Submitted by Fuzzball on Thu, 2019-11-14 07:27
This is a new post as my prior post was incoherently written in sleep. Let me ask differently now that I am awake and realize what confusion i caused.
- We know that regenerative breaking is limited in 2 states. State of Charge over ~93% and separately due to low temperatures
- Traditional arguments for limited regen at SOC vary, but cover grounds from efficiency to whether voltages can exceed safe levels in high state of charge + high voltage from regen process
- What i am looking to understand is the limited regen in low temperature which seems less understood. What do we think is the key factor in limited regen? All we know for certain is that the limitation is a software limitation - but why?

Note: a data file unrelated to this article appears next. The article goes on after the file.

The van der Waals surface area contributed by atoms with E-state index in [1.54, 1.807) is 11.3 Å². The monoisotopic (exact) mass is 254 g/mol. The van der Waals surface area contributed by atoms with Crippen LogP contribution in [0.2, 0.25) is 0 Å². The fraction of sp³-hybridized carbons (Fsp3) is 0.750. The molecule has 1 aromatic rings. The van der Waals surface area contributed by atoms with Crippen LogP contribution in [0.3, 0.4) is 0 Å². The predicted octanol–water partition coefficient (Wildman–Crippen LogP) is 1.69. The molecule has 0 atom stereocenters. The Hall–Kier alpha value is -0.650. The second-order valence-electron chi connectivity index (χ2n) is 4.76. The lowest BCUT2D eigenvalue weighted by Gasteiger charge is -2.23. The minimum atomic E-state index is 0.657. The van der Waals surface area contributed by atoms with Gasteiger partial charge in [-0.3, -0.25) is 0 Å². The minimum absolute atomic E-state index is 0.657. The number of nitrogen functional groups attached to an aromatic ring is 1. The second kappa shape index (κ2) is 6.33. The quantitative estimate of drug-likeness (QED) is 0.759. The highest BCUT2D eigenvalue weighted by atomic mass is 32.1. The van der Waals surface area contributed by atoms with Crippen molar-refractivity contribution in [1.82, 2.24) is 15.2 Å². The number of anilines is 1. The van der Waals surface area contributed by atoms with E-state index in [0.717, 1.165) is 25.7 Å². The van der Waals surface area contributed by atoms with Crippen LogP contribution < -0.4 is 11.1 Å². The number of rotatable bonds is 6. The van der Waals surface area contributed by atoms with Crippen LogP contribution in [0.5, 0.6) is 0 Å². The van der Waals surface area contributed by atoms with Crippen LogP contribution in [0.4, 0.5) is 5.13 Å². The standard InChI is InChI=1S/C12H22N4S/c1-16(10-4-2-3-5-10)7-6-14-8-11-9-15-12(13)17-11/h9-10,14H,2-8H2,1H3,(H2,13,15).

- Cold Battery has been stated as a common reason: I personally find this hard to believe as limiting factor. If i can plug a cold car to supercharger and battery accepts that, the regen power cant be that much higher. I think estimates on regen peaks put the max around 60kw but normally lower
- So what i am looking for is a non-battery reason for the limitation on regen braking in cold and seeking input if other have observations/prior learning/thoughts about whether the low temperate regen is related to limitations of motor, inverter or other mechanical parts, etc.
- Separately, I have reversed back to the roll mode from hold mode. I suspect that in cold weather, there is too much traditional braking at lower speeds as regen cant be that effective at very lower speeds (have to overcome internal fixed losses before regen is a net positive). Hold mode seems to be more stylistic than related to real efficiencies. However, the other reason I am reverting back is to test regen (without brakes) and see if i can reduce the time it takes for regen braking to step up by utilizing it more